I was fascinated to find a programme that examined the phenomenon of super autobiographical memory when researching. There are a handful of people (five in this programme but probably more who don’t even realise they possess it) who have perfect recall of everything that they have experienced usually from ten to twelve years old onwards. Ask them what happened on 22nd March 1991 and they can recall with perfect clarity, what day of the week it was, what they did, the weather, any important event that happened in the news etc. They were all subject to a battery of tests that verified that they could do this accurately. Everything is filed away, stored and accessible with immediate vividness. One person who has this kind of memory finds this constant torrent of memory almost intolerable whereas the others in this programme seemed to be quite pleased and comfortable with their ability. They seem to be able to put the memories in the library and only visit it when they want or need to.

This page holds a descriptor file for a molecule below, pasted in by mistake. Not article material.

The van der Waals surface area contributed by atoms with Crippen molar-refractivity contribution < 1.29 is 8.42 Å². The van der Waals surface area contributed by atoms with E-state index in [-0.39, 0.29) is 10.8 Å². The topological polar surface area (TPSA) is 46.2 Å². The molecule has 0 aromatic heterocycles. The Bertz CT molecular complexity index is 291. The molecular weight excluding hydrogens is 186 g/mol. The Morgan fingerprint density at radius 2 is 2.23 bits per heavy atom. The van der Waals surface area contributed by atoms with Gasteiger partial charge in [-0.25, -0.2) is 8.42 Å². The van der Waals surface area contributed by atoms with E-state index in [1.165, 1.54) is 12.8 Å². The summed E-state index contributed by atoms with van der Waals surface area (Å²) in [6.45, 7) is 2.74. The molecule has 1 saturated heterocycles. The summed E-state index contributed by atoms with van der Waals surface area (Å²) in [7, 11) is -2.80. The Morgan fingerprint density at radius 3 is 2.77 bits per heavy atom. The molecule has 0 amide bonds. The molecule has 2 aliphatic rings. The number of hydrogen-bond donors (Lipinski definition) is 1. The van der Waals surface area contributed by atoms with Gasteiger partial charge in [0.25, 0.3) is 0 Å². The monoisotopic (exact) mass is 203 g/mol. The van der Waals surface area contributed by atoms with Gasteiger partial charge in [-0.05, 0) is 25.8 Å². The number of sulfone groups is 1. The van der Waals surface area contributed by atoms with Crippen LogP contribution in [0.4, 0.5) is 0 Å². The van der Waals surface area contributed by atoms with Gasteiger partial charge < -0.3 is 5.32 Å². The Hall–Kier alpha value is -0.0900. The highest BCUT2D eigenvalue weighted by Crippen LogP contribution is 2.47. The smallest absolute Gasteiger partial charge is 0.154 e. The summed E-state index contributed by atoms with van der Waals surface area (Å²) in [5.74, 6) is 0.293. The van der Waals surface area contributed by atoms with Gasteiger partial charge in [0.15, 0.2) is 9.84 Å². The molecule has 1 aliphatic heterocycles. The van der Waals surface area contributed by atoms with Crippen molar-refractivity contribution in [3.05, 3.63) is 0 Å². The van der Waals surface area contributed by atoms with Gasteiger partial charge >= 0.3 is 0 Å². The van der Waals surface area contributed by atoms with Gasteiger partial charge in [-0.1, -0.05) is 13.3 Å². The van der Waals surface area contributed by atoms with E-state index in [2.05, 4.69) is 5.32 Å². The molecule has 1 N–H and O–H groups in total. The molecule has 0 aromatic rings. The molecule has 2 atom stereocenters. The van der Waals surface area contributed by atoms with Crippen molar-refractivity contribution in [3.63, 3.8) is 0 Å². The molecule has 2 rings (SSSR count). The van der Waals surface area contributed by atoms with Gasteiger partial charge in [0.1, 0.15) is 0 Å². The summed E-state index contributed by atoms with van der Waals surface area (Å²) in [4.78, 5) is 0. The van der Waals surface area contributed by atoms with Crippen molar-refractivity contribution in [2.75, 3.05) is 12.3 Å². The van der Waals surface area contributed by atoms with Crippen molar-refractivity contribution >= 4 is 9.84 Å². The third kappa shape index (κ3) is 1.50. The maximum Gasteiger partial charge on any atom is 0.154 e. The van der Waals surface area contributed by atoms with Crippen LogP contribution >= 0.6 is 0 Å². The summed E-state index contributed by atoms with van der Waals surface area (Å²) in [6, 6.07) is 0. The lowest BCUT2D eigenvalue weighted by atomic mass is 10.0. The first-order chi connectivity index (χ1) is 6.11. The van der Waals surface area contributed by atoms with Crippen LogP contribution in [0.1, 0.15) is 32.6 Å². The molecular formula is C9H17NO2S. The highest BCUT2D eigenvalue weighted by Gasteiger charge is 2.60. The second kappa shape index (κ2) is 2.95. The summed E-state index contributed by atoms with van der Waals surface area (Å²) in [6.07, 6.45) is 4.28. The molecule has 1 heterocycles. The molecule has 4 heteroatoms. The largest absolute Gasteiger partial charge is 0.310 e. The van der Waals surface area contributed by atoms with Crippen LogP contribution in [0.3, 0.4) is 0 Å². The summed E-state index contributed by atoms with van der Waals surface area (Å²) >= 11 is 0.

The neuroscientist involved in the study presumed he would find nothing special in their MRI scans of their brains and was surprised to find they had significantly bigger temporal lobes (the place where memory usually happens) and large caudate nucleus, a site deep in the brain associated with higher order motor control and sometimes with those suffering from OCD. It could be that some people can develop an obsession with memory to the point where nearly everything gets stored and recalled yet this does not seem to become dysfunctional. There may be others who exist with this kind of super memory yet have not been identified, some younger people may not even be aware that we do not all have this ability and others may hide the ability in case they may be seen as some kind of freak. We may be in X men territory here, powers that some may hide or channel into acceptable channels. The concept of photographic or eidetic memory has been dismissed by many scientists but those with this super autobiographic memory (Hyperthymesia) have something that comes pretty close, this ability coupled with high intelligence to channel it may be as good.